IoT, Data Centers Prop Up Intel's Q2
Intel has reported declines in sales and profits for the second (April-to-May) quarter, although results beat expectations thanks to the performance of its data center and Internet of Things (IoT) divisions.
The semiconductor giant has been trying to offset a slump in the computer market through a greater focus on its other activities and boasted of success in these areas during the recent quarter.
"Second-quarter results demonstrate the transformation of our business as growth in data center, memory and IoT accounted for more than 70% of our operating profit and helped offset a challenging PC market," said Brian Krzanich, Intel Corp. (Nasdaq: INTC)'s chief executive, in a company statement.
Overall revenues fell by 5%, to $13.2 billion, compared with the second quarter of 2014, while net income dropped 3%, to $2.7 billion.
The setback hid improvements in the data center business -- where revenues rose by 10% to $3.9 billion -- and the Internet of Things division, which flagged a 4% increase in sales, grew to $559 million.
But revenues at the computing group, which account for nearly 57% of the total and also include sales of mobile devices, were down 14%, to $7.5 billion.
Intel expects to generate revenues of about $14.3 billion in the third quarter, which would be $300 million less than it made in the same period last year, and reckons full-year revenues will drop by 1%, having previously guided for a flat performance.
Intel's share price was trading up 1% on the NASDAQ on Thursday morning, a day after the results were published, but has fallen by 17.5% since the beginning of the year due to investor concern about the PC business.
"Worldwide GDP growth has slowed, especially in areas like China, where a lot of growth in PCs was occurring," said Krzanich during an earnings call with analysts, according to a Seeking Alpha transcript, when asked why the PC market was so weak this year. "But even in the mature areas like the US and Western Europe, that has caused it to slow down a bit more."
Nevertheless, Krzanich has expressed optimism that the launch of its new Skylake processor in the second half of the year, as well as the imminent release of Microsoft Corp. (Nasdaq: MSFT)'s Windows 10 operating system, will help to spur sales in the next two quarters.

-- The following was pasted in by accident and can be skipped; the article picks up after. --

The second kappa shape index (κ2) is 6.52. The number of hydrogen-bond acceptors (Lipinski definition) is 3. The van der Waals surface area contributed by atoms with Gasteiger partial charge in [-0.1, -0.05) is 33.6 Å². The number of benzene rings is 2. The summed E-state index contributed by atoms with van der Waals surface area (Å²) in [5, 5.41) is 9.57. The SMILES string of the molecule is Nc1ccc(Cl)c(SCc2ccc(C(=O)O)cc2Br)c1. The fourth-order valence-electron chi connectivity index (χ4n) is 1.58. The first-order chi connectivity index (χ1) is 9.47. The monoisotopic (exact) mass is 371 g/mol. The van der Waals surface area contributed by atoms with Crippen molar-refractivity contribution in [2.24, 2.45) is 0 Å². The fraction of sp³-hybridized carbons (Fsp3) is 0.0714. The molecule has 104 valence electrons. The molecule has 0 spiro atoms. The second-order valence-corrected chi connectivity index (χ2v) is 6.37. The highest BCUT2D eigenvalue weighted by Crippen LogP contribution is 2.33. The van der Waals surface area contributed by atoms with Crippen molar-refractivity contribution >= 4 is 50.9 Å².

"We expect the launches of Skylake, Microsoft's Windows 10 and new OEM systems will bring excitement to client computing in the second half of 2015," he said in his statement.
Intel also talked up its recent $16.7 billion takeover of Altera Corp. (Nasdaq: ALTR), a programmable chip specialist, saying the integration of Altera's technology with its own IoT platforms would give rise to new products and capabilities. (See Intel to Buy Altera for $16.7B.)
"We believe we can enhance Altera's base FPGA [field-programmable gate array] ARM-based business substantially," said Krzanich, according to Seeking Alpha. "History tells us that the FPGA vendor who is first to a manufacturing process node enjoys a market segment share advantage over the life of that node."
Announced in early June, the Altera deal has been lauded by Heavy Reading analyst Simon Stanley as one that makes sense for both companies.
"Altera will use Intel fabs for the latest 14-nm FPGAs, while Intel gets FPGA technology so customers can customize their solutions for data center, mobile and other embedded markets where they want to compete with ARM," he said at the time.
— Iain Morris, , News Editor, Light Reading